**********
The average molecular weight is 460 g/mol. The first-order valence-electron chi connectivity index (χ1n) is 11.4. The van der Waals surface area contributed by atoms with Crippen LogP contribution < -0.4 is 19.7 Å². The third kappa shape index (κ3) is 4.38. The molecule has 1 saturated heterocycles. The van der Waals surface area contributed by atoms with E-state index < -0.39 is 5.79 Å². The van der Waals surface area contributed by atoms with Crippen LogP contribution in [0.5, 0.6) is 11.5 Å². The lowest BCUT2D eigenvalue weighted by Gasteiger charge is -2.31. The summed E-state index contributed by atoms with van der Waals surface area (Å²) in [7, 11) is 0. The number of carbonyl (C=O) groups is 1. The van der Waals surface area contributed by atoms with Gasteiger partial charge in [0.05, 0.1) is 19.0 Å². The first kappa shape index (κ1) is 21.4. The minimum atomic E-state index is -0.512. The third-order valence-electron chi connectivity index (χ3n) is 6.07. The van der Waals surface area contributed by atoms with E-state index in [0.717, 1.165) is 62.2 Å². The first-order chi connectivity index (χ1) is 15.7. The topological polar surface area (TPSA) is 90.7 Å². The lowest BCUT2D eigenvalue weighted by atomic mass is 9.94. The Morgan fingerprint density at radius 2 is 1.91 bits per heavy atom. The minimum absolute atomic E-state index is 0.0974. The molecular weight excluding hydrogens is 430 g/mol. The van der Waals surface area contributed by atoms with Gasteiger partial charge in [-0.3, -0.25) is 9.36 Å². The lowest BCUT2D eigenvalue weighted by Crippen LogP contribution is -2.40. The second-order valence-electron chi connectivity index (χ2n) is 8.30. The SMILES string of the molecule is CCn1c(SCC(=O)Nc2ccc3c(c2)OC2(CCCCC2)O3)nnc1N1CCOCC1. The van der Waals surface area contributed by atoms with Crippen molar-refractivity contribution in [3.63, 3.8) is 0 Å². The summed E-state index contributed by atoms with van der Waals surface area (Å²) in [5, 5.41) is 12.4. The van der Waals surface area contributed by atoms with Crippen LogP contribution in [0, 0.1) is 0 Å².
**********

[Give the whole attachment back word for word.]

The average molecular weight is 460 g/mol. The first-order valence-electron chi connectivity index (χ1n) is 11.4. The van der Waals surface area contributed by atoms with Crippen LogP contribution < -0.4 is 19.7 Å². The third kappa shape index (κ3) is 4.38. The molecule has 1 saturated heterocycles. The van der Waals surface area contributed by atoms with E-state index < -0.39 is 5.79 Å². The van der Waals surface area contributed by atoms with Crippen LogP contribution in [0.5, 0.6) is 11.5 Å². The lowest BCUT2D eigenvalue weighted by Gasteiger charge is -2.31. The summed E-state index contributed by atoms with van der Waals surface area (Å²) in [7, 11) is 0. The number of carbonyl (C=O) groups is 1. The van der Waals surface area contributed by atoms with Gasteiger partial charge in [0.05, 0.1) is 19.0 Å². The first kappa shape index (κ1) is 21.4. The minimum atomic E-state index is -0.512. The third-order valence-electron chi connectivity index (χ3n) is 6.07. The van der Waals surface area contributed by atoms with E-state index in [0.717, 1.165) is 62.2 Å². The first-order chi connectivity index (χ1) is 15.7. The topological polar surface area (TPSA) is 90.7 Å². The lowest BCUT2D eigenvalue weighted by atomic mass is 9.94. The Morgan fingerprint density at radius 2 is 1.91 bits per heavy atom. The minimum absolute atomic E-state index is 0.0974. The molecular weight excluding hydrogens is 430 g/mol. The van der Waals surface area contributed by atoms with Gasteiger partial charge in [-0.3, -0.25) is 9.36 Å². The lowest BCUT2D eigenvalue weighted by Crippen LogP contribution is -2.40. The second-order valence-electron chi connectivity index (χ2n) is 8.30. The SMILES string of the molecule is CCn1c(SCC(=O)Nc2ccc3c(c2)OC2(CCCCC2)O3)nnc1N1CCOCC1. The van der Waals surface area contributed by atoms with Crippen molar-refractivity contribution in [3.63, 3.8) is 0 Å². The summed E-state index contributed by atoms with van der Waals surface area (Å²) in [5, 5.41) is 12.4. The van der Waals surface area contributed by atoms with Crippen LogP contribution in [0, 0.1) is 0 Å².